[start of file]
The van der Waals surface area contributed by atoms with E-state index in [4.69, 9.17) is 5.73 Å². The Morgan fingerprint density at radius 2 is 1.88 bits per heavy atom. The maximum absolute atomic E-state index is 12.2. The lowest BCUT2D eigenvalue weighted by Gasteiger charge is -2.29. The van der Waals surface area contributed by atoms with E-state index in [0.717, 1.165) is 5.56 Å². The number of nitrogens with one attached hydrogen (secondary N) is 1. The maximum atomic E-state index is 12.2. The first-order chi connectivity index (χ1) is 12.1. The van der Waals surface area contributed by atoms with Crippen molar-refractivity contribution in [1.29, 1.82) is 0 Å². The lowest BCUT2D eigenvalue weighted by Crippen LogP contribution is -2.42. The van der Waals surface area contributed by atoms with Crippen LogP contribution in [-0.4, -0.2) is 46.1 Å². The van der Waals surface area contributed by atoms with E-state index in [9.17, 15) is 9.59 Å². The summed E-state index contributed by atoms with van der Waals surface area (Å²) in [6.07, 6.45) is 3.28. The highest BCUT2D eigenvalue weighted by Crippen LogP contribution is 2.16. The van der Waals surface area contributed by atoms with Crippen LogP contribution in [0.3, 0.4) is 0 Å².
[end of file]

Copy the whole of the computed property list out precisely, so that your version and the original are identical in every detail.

The van der Waals surface area contributed by atoms with E-state index in [4.69, 9.17) is 5.73 Å². The Morgan fingerprint density at radius 2 is 1.88 bits per heavy atom. The maximum absolute atomic E-state index is 12.2. The lowest BCUT2D eigenvalue weighted by Gasteiger charge is -2.29. The van der Waals surface area contributed by atoms with E-state index in [0.717, 1.165) is 5.56 Å². The number of nitrogens with one attached hydrogen (secondary N) is 1. The maximum atomic E-state index is 12.2. The first-order chi connectivity index (χ1) is 12.1. The van der Waals surface area contributed by atoms with Crippen molar-refractivity contribution in [1.29, 1.82) is 0 Å². The lowest BCUT2D eigenvalue weighted by Crippen LogP contribution is -2.42. The van der Waals surface area contributed by atoms with Crippen LogP contribution in [-0.4, -0.2) is 46.1 Å². The van der Waals surface area contributed by atoms with E-state index in [9.17, 15) is 9.59 Å². The summed E-state index contributed by atoms with van der Waals surface area (Å²) in [6.07, 6.45) is 3.28. The highest BCUT2D eigenvalue weighted by Crippen LogP contribution is 2.16. The van der Waals surface area contributed by atoms with Crippen LogP contribution in [0.3, 0.4) is 0 Å².